Some 17 years after fleeing the revolution in Ethiopia, Sepha Stephanos spends his days running a failing convenience store in Washington DC, and his nights drinking with fellow immigrants. Their conversations dominated by the macabre joke of Africa’s conflict-ravaged independence, these are men living in the knowledge that they will never return to their homelands, left wondering if they’ll ever truly arrive in the US.
Amid a wave of neighbourhood gentrification, Judith, a white American academic with a mixed-race daughter, moves in next door. Sepha comes to learn of Judith’s scholarly critiques of her nation’s past and her personal aspirations for a new life, and is forced to reassess his detachment from his own. Equally out of their element, they tentatively start to build a shared, but impossible, dream.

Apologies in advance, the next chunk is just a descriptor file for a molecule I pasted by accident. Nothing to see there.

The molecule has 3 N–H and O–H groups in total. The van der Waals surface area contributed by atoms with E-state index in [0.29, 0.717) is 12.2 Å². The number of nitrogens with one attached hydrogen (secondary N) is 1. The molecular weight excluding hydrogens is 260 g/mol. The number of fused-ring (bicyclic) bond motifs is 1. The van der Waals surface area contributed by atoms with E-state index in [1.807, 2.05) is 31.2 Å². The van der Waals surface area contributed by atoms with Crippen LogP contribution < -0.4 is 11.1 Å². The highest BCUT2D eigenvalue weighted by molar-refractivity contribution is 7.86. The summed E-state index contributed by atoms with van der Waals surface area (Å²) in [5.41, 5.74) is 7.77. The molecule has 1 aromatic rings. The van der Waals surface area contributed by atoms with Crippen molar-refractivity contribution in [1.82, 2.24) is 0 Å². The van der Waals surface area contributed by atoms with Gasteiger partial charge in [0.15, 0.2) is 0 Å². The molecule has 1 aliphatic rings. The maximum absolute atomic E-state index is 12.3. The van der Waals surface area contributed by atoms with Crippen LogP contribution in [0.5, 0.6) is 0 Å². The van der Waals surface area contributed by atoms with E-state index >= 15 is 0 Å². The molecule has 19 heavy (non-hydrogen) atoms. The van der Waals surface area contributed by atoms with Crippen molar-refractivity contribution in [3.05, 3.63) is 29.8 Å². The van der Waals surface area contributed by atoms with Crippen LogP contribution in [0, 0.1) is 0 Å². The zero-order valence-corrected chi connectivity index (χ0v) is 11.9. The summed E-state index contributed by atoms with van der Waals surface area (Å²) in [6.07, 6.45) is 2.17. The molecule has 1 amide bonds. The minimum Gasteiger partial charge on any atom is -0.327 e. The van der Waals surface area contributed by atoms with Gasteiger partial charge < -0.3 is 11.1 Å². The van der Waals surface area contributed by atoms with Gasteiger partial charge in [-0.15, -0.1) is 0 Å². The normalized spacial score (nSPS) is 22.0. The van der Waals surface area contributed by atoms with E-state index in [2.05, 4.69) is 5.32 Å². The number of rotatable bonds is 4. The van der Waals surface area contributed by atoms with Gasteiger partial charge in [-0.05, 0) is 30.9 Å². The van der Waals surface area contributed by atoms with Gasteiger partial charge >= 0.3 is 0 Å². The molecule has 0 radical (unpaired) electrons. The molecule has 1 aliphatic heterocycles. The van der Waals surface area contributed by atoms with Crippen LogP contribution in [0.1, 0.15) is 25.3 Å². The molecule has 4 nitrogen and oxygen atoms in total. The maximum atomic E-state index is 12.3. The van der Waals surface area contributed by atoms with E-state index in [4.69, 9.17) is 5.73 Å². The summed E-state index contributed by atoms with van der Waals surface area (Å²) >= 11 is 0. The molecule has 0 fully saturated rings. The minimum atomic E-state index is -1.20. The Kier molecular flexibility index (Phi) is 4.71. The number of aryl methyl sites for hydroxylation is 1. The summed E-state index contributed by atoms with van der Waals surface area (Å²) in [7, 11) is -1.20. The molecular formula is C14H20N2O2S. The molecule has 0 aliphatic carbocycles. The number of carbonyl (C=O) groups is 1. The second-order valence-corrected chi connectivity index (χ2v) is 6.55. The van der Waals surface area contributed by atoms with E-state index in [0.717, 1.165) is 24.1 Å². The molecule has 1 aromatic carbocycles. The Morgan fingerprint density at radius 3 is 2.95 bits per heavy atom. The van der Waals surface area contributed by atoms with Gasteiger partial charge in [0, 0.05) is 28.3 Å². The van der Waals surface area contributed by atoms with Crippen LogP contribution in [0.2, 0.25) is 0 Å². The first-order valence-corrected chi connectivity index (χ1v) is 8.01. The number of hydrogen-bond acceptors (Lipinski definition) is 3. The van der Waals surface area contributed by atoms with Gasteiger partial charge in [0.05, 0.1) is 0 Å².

This is a book that highlights how people caught in between places are denied identity, perspective and intimacy. Ultimately it asks whether, in a constantly changing world, all the labels and definitions we adopt can ever keep up.
Children of the Revolution marks the arrival of a confident, engaging voice with much to say – and a promise of better things to come.